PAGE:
Just eight days ago, Andrew Farmery, a professor of anesthetics at the University of Oxford’s Nuffield Department of Clinical Neurosciences, was discussing with a colleague and some Ph.D. students the dire need to produce more ventilators in the U.K. fast.
“My initial thought was that this just can’t be done,” Farmery said. “Ventilators are very complex devices and upscaling them is extremely difficult.”
He joined forces with a small group of academics — engineers and medics — to brainstorm a prototype. After rejecting dozens of ideas, they settled on one, named OxVent.
“It has very few parts, no motors to burn, no cogs to rotate or snap or bend,” Farmery said. “But it works and all we need right now is a basic product that keeps people breathing and stops people from dying.”
As the number of confirmed global cases of coronavirus has soared, doctors everywhere are searching for ventilators. In the U.K., the National Health Service has more than 8,000, but the government has said it needs at least 30,000 to fight the pandemic.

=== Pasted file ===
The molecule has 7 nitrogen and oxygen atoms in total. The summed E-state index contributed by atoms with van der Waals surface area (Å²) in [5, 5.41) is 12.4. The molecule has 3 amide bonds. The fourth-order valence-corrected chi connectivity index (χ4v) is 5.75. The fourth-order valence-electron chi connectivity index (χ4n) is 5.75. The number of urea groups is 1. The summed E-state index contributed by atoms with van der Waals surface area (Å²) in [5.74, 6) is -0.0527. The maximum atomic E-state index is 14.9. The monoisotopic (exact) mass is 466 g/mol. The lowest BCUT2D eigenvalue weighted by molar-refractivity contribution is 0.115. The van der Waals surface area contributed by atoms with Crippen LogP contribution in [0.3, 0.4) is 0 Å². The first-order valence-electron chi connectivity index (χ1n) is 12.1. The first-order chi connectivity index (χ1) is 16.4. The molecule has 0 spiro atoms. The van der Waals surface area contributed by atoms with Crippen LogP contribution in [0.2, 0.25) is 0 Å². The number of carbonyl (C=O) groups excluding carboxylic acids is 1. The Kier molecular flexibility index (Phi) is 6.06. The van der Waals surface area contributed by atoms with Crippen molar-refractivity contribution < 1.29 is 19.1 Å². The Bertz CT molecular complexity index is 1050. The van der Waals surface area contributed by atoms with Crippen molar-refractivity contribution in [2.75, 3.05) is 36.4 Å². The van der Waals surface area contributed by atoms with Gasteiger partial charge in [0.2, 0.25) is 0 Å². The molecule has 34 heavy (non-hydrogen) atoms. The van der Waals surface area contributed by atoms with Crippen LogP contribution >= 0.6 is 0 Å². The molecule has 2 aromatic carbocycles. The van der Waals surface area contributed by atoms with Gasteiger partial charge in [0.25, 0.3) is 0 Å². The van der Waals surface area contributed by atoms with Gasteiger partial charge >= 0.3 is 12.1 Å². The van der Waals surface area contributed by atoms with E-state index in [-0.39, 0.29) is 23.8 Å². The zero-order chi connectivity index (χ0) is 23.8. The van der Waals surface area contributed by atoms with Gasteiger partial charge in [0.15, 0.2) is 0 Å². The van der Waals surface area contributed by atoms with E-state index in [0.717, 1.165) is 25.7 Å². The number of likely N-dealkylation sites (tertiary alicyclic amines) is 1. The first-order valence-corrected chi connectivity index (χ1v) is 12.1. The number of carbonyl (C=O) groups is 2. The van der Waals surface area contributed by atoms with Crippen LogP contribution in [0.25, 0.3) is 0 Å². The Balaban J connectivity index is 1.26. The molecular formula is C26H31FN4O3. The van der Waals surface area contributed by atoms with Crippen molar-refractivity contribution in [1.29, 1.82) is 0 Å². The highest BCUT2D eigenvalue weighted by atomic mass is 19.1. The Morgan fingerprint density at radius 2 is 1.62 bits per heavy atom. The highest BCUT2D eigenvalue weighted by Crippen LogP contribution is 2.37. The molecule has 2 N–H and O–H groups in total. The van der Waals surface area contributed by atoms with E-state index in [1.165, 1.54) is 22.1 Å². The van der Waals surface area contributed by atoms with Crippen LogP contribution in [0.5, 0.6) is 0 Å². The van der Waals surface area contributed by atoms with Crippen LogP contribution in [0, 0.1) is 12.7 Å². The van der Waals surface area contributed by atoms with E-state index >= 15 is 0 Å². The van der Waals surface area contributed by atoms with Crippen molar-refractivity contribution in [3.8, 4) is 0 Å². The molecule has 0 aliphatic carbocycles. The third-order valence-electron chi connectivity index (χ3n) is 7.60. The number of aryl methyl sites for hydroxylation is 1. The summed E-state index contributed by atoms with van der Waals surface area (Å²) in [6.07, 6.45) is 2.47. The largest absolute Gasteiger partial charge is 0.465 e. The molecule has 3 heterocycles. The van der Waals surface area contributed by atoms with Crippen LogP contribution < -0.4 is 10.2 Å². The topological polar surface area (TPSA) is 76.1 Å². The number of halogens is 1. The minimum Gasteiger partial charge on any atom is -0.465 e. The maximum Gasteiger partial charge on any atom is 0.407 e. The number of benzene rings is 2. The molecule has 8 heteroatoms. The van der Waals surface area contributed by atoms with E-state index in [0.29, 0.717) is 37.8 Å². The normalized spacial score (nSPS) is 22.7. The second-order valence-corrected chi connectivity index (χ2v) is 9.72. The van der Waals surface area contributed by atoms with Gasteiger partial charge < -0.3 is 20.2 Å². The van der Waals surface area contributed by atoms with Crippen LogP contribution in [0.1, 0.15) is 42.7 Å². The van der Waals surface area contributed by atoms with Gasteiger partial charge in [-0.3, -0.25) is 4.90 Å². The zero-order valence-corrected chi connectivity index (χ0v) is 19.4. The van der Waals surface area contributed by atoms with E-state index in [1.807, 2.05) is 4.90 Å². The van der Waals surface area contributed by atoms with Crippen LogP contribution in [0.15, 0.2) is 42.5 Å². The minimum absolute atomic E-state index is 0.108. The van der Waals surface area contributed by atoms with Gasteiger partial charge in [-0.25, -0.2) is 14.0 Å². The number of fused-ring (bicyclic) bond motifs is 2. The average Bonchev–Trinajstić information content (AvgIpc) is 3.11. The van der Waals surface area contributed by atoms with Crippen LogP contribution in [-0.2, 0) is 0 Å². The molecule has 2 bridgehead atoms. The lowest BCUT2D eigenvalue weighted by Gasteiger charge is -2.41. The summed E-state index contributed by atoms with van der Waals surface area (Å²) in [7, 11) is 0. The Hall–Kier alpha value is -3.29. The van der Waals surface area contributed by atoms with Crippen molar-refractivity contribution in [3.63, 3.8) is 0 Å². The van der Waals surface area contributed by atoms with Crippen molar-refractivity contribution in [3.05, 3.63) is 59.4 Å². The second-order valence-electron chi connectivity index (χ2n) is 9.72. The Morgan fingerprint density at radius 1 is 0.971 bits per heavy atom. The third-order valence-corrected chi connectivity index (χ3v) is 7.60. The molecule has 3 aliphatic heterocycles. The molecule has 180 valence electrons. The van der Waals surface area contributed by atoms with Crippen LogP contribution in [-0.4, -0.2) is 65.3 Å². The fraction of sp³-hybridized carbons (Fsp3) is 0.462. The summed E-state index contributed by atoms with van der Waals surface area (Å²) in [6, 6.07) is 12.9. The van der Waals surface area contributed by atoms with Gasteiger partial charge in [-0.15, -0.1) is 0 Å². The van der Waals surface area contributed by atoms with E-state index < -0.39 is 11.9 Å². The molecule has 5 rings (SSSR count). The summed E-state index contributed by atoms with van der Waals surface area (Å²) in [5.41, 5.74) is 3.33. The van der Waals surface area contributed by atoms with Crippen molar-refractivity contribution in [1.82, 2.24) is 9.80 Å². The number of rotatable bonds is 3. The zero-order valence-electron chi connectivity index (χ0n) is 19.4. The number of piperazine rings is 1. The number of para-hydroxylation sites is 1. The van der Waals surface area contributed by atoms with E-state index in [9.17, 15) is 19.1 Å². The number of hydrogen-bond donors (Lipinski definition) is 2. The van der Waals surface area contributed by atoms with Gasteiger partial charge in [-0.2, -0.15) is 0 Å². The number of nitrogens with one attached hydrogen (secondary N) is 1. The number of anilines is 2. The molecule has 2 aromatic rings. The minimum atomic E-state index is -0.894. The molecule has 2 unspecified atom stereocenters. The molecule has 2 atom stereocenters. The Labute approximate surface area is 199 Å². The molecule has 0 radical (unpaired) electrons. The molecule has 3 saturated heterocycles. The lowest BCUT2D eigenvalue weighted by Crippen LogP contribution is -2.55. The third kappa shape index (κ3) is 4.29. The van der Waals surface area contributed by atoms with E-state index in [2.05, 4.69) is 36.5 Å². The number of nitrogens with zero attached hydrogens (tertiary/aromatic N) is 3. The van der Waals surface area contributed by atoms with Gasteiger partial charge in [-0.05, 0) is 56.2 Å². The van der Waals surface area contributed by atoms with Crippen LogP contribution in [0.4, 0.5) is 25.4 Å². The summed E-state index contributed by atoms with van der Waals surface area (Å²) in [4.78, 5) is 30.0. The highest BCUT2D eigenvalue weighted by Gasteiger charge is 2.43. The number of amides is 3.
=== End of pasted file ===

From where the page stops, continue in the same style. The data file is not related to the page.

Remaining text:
To deal with the shortfall, the government plans to immediately buy several thousand ventilators from abroad, take spare capacity from private hospitals, and work with existing manufacturers to try to scale up production quickly.
“We have been inundated with offers of help and have teams of several hundreds working through this. To solve the immediate shortage, we are picking the low-hanging fruit by bringing in as many models as we can,” a government source said.
Prime Minister Boris Johnson has called on the U.K.’s biggest manufacturers to help produce vital medical equipment like ventilators as the coronavirus crisis worsens. It has ordered 10,000 ventilators from British appliance maker Dyson, best known for groundbreaking vacuum cleaners. The custom-made devices are expected to be delivered to the NHS within weeks, subject to passing stringent medical tests.
The government has also taken another approach, issuing an open call for proposals for a quick-to-produce ventilator that could help fill the gap. Now hundreds of government employees are combing through more than 3,000 pitches from major manufacturers as well as smaller groups, including academics like Farmery and his team.